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Energy of electron + positron separated by distance

  1. May 11, 2014 #1
    Hi,

    given the scenario of an electron and a positron (both assumed to be stationary) being separated by a given distance how could i compute the energy of that system ?
    The total energy would certainly contain the rest-mass-energies of both particles, but i'm struggling to incorporate the electro-static energy (the usual electro static potential does not seem to be of help as it would suggest it requires infinite amounts of energy to separate the orignally superimposed electron/positron in the first place, or do i miss something here ?).

    So mathematically:
    E = 2mec2 + f(separation)
    But what would f(separation) look like ?

    Can somebody help me here ?
     
    Last edited: May 11, 2014
  2. jcsd
  3. May 12, 2014 #2
    Hmm, is it that much of a tricky question ?
     
  4. May 12, 2014 #3

    Bill_K

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    Isn't it just E = 2mc2 - e2/r?

    When the particles are infinitely far apart the energy reduces to 2mc2, since the rest energy includes the Coulomb self-energy.
     
  5. May 12, 2014 #4
    hmm, but that seems odd, as it would mean that at a certain distance E=0 and coming closer together E<0 up to E=-inf at r=0
    Wouldn't make a whole lot of sense, or would it ?
     
  6. May 12, 2014 #5

    Bill_K

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    The total energy of the system can't fall below zero. At short distances you have to take into account the effects of QFT. And in particular, the Coulomb potential is modified by vacuum polarization.

    Quoting this paper, for example,

    They then give the first order modification of V(r).
     
  7. May 12, 2014 #6
    Ah thanks. That seems interesting. Gotta try out that formula and see what it spits out.
     
  8. May 13, 2014 #7
    Hi,

    so I tried out the suggested corrected coulomb potential, but it doesn't seem proper and I cannot see what I'm doing wrong.

    my definition goes like this (using cgs gauss units as in the paper, I'd presume, because of alpha=e^2/(hbar*c)):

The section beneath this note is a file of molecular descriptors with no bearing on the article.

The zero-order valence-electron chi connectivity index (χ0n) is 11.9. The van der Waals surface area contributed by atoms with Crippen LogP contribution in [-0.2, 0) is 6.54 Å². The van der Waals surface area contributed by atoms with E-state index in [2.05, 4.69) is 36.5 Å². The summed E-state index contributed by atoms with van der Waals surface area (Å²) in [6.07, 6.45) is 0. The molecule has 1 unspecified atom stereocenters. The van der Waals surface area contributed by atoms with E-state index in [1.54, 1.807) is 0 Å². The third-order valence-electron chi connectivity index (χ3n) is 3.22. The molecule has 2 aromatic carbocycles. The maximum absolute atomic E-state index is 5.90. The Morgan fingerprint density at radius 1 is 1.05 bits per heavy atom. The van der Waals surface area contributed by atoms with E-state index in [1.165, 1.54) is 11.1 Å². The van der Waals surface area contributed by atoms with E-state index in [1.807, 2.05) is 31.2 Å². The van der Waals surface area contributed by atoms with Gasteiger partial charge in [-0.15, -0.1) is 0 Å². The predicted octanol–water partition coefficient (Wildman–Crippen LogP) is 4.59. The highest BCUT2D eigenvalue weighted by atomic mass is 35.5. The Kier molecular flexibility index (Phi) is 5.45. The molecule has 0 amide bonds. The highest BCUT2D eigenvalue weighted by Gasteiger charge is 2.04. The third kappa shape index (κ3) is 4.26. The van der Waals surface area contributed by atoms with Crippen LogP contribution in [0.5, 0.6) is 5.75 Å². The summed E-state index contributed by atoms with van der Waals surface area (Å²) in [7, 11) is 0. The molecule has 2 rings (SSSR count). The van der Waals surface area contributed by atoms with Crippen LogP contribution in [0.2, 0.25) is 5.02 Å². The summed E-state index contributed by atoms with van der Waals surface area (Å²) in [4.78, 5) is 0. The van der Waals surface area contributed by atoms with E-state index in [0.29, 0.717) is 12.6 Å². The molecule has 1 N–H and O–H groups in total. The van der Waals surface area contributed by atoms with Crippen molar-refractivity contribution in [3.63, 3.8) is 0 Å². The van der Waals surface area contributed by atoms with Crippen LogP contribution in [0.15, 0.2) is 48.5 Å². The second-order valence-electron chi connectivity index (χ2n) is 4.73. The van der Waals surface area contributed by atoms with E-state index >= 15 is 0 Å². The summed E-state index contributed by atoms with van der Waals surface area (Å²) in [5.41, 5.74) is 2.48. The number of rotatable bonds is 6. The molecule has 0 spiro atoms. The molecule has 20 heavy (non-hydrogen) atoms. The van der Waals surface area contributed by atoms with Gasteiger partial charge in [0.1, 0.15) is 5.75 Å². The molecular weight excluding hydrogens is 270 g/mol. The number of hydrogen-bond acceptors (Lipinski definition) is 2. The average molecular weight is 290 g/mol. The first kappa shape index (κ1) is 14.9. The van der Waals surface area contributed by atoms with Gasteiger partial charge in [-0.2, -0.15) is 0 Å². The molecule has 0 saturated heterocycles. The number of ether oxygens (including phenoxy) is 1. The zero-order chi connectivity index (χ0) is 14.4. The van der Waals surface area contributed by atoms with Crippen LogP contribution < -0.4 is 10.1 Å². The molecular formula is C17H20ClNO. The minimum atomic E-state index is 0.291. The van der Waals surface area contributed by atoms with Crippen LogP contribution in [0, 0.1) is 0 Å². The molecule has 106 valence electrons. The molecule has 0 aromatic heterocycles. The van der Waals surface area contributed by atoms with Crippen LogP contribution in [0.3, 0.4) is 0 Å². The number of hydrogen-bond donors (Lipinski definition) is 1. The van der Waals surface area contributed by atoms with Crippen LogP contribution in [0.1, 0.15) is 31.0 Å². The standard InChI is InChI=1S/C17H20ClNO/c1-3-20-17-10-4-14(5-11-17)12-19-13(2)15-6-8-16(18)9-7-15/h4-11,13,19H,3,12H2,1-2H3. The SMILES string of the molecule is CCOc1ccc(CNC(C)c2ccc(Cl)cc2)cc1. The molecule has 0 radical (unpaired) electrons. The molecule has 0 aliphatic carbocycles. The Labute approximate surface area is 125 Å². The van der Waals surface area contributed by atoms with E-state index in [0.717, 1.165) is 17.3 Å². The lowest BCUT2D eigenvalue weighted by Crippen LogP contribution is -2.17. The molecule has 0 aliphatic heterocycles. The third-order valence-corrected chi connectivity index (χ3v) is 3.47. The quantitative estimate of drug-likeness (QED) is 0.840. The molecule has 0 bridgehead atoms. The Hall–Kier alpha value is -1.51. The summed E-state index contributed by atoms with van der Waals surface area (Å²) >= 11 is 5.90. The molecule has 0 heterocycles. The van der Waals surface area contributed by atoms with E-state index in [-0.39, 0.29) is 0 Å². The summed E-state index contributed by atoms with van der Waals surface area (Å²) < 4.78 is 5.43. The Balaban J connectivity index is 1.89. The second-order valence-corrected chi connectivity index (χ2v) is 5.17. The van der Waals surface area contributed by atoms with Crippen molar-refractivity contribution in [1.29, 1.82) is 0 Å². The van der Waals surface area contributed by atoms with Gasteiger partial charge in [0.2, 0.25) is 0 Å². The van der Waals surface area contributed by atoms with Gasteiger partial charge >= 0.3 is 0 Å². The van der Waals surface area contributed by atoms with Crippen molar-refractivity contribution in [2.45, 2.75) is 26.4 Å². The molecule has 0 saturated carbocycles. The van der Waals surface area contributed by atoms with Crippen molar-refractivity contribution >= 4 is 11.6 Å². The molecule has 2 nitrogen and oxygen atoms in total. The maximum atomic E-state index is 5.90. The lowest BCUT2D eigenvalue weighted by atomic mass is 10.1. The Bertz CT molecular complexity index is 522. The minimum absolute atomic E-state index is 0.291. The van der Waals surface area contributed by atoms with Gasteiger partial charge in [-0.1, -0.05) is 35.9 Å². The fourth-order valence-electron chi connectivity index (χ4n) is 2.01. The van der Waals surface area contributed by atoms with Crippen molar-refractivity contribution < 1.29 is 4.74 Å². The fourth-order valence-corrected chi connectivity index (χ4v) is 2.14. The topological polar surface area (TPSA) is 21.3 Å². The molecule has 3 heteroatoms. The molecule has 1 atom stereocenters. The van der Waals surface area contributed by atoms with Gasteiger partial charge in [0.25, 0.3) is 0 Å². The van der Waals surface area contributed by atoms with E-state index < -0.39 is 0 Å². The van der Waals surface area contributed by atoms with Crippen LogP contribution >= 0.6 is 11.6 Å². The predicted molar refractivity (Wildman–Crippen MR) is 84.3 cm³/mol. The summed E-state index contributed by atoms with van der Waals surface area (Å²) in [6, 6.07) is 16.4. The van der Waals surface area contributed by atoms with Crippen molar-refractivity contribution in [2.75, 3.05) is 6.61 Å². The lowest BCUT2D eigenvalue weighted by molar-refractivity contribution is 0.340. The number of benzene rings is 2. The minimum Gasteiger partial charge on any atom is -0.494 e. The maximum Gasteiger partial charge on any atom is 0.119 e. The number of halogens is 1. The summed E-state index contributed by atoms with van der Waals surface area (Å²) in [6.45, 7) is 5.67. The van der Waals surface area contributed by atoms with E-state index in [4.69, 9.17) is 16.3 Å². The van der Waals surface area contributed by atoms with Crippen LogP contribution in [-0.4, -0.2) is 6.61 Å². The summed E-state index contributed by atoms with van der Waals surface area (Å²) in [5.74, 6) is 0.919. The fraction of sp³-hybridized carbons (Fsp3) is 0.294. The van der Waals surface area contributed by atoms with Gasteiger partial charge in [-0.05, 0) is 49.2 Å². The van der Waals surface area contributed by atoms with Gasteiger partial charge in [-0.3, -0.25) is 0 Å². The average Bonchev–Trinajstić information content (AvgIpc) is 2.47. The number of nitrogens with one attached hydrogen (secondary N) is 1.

Code (Text):
    e = -4.80320451*10^-10 statC
    m = 9.10938291*10^-28 g
    hbar = 1.054571726*10^-27 erg*s
    c = 29979245800 cm/s
    alpha = e^2/(hbar*c) = ~1/137
    qftCorrection[r] = 2*alpha/(3*Pi) * Integral[Exp[-2*(m*c/hbar)*x*r] * (1 + 1/(2*x^2)) * (x^2 - 1)^(1/2) / x^2, {x, 1, Infinity}]
    coulombEnergy[r] = -e^2/r*(1 + qftCorrection[r])
    pairEnergy[r] = 2*m*c^2 + coulombEnergy[r]
    The main problem is that the energy for the electron/positron-pair (pairEnergy[r]) drops below 0 (which it shouldn't, right?) for distances smaller than around 2*10^-13 cm as can be seen in this plot.
    attachment.php?attachmentid=69750&stc=1&d=1399994224.png

    Is there possibly some error in the units I'm using or did I misinterpret the formula somehow ?
     

    Attached Files:

  9. May 13, 2014 #8
    The minimum radius of positronium (its radius in its lowest energy state) is of order the Bohr radius, very roughly ##10^{-10}## meters. Thus it always has positive total energy, because this is much greater than the radius you calculated at which the negative binding energy would exceed the positive rest mass energy of the constituents.

    However, it seems to me that if you increased the charge of the electron enough, then you could make it so that the total energy of the positronium ground state would be negative. I'm unclear what this means--does the vacuum turn into a condensate of e+e- pairs or something?
     
  10. May 13, 2014 #9
    well, i'm not really concerned with positronium in ground state, but rather with electron/positron pair creation itself.
     
  11. May 13, 2014 #10
    OK, your worry seems to be "at the moment the e+e- pair is created, the potential energy is infinitely negative, therefore the total energy is infinitely negative."

    If you want a classical picture of e+e- pair creation that resolves this worry, the e+ and the e- each start with infinite positive kinetic energy, canceling their infinite negative potential energy (and leaving a small finite positive remainder equal to the energy put into the e+e- pair by whatever process created it). This isn't too far from the correct quantum mechanical picture.
     
    Last edited: May 13, 2014
  12. May 13, 2014 #11
    yes exactly.
    but then how to get a actual number for the energy for a system in which a electron/positron pair is created which depart from each other, slowing down due to electro-static forces between them and at a distance of "d" actually stop (the "turning point") and start accelerate towards each other again ? That precisely what I wanna calculate. But how exactly ?
     
  13. May 13, 2014 #12
    Classically, the energy of such a system is V(Rmax), where Rmax is the maximum separation of the electron+positron.

    Quantum mechanically, particles don't have definite trajectories.
     
  14. May 13, 2014 #13
    but the classical V will always be negative for positron/electron, right ? So it would only permit computing differences in energies and the difference to the zero separation is infinite.
     
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